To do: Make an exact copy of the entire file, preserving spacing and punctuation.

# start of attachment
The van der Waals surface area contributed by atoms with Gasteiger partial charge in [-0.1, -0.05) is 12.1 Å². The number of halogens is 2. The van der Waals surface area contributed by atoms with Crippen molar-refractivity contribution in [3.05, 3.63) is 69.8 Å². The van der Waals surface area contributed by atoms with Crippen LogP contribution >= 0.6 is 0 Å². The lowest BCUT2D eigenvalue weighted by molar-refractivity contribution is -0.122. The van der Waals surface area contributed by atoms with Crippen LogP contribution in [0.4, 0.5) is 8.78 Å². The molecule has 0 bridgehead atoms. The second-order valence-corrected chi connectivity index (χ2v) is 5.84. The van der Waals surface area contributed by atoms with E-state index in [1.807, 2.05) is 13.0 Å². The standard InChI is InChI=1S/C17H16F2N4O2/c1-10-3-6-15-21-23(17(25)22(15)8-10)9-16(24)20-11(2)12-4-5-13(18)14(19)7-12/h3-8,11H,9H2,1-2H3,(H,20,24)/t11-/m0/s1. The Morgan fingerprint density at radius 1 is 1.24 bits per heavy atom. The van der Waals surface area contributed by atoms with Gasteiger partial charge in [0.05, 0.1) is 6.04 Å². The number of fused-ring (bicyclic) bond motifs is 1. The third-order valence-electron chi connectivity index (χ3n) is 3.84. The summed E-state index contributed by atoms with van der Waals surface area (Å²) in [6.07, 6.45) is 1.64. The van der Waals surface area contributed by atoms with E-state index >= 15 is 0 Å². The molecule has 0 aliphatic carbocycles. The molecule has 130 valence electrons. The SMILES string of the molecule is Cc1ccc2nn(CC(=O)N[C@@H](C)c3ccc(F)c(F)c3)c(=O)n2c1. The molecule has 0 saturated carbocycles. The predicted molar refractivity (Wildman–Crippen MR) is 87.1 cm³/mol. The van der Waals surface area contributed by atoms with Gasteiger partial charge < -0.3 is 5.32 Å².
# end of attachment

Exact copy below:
The van der Waals surface area contributed by atoms with Gasteiger partial charge in [-0.1, -0.05) is 12.1 Å². The number of halogens is 2. The van der Waals surface area contributed by atoms with Crippen molar-refractivity contribution in [3.05, 3.63) is 69.8 Å². The van der Waals surface area contributed by atoms with Crippen LogP contribution >= 0.6 is 0 Å². The lowest BCUT2D eigenvalue weighted by molar-refractivity contribution is -0.122. The van der Waals surface area contributed by atoms with Crippen LogP contribution in [0.4, 0.5) is 8.78 Å². The molecule has 0 bridgehead atoms. The second-order valence-corrected chi connectivity index (χ2v) is 5.84. The van der Waals surface area contributed by atoms with E-state index in [1.807, 2.05) is 13.0 Å². The standard InChI is InChI=1S/C17H16F2N4O2/c1-10-3-6-15-21-23(17(25)22(15)8-10)9-16(24)20-11(2)12-4-5-13(18)14(19)7-12/h3-8,11H,9H2,1-2H3,(H,20,24)/t11-/m0/s1. The Morgan fingerprint density at radius 1 is 1.24 bits per heavy atom. The van der Waals surface area contributed by atoms with Gasteiger partial charge in [0.05, 0.1) is 6.04 Å². The number of fused-ring (bicyclic) bond motifs is 1. The third-order valence-electron chi connectivity index (χ3n) is 3.84. The summed E-state index contributed by atoms with van der Waals surface area (Å²) in [6.07, 6.45) is 1.64. The van der Waals surface area contributed by atoms with E-state index >= 15 is 0 Å². The molecule has 0 aliphatic carbocycles. The molecule has 130 valence electrons. The SMILES string of the molecule is Cc1ccc2nn(CC(=O)N[C@@H](C)c3ccc(F)c(F)c3)c(=O)n2c1. The molecule has 0 saturated carbocycles. The predicted molar refractivity (Wildman–Crippen MR) is 87.1 cm³/mol. The van der Waals surface area contributed by atoms with Gasteiger partial charge < -0.3 is 5.32 Å².